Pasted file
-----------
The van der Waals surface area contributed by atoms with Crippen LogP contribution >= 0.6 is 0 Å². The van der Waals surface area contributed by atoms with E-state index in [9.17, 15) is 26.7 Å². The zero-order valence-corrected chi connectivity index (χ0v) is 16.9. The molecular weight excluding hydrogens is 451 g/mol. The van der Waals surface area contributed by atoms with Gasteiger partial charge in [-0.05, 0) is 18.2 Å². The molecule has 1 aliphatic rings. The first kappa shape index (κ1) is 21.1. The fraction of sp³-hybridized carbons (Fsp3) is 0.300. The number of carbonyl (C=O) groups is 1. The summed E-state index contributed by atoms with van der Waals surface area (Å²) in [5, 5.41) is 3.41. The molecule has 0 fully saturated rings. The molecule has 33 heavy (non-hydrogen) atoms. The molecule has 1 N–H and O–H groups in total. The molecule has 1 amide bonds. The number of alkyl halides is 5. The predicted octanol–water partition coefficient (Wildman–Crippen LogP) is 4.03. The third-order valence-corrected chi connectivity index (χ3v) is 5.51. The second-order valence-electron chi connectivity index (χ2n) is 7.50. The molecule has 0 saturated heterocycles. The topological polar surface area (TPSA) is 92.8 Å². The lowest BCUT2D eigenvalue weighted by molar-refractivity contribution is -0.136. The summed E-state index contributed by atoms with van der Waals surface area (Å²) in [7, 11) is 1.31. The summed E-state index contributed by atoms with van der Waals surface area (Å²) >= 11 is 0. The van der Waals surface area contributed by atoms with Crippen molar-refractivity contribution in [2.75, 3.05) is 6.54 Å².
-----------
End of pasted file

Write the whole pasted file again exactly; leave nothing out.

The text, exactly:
The van der Waals surface area contributed by atoms with Crippen LogP contribution >= 0.6 is 0 Å². The van der Waals surface area contributed by atoms with E-state index in [9.17, 15) is 26.7 Å². The zero-order valence-corrected chi connectivity index (χ0v) is 16.9. The molecular weight excluding hydrogens is 451 g/mol. The van der Waals surface area contributed by atoms with Gasteiger partial charge in [-0.05, 0) is 18.2 Å². The molecule has 1 aliphatic rings. The first kappa shape index (κ1) is 21.1. The fraction of sp³-hybridized carbons (Fsp3) is 0.300. The number of carbonyl (C=O) groups is 1. The summed E-state index contributed by atoms with van der Waals surface area (Å²) in [5, 5.41) is 3.41. The molecule has 0 fully saturated rings. The molecule has 33 heavy (non-hydrogen) atoms. The molecule has 1 N–H and O–H groups in total. The molecule has 1 amide bonds. The number of alkyl halides is 5. The predicted octanol–water partition coefficient (Wildman–Crippen LogP) is 4.03. The third-order valence-corrected chi connectivity index (χ3v) is 5.51. The second-order valence-electron chi connectivity index (χ2n) is 7.50. The molecule has 0 saturated heterocycles. The topological polar surface area (TPSA) is 92.8 Å². The lowest BCUT2D eigenvalue weighted by molar-refractivity contribution is -0.136. The summed E-state index contributed by atoms with van der Waals surface area (Å²) in [7, 11) is 1.31. The summed E-state index contributed by atoms with van der Waals surface area (Å²) >= 11 is 0. The van der Waals surface area contributed by atoms with Crippen molar-refractivity contribution in [2.75, 3.05) is 6.54 Å².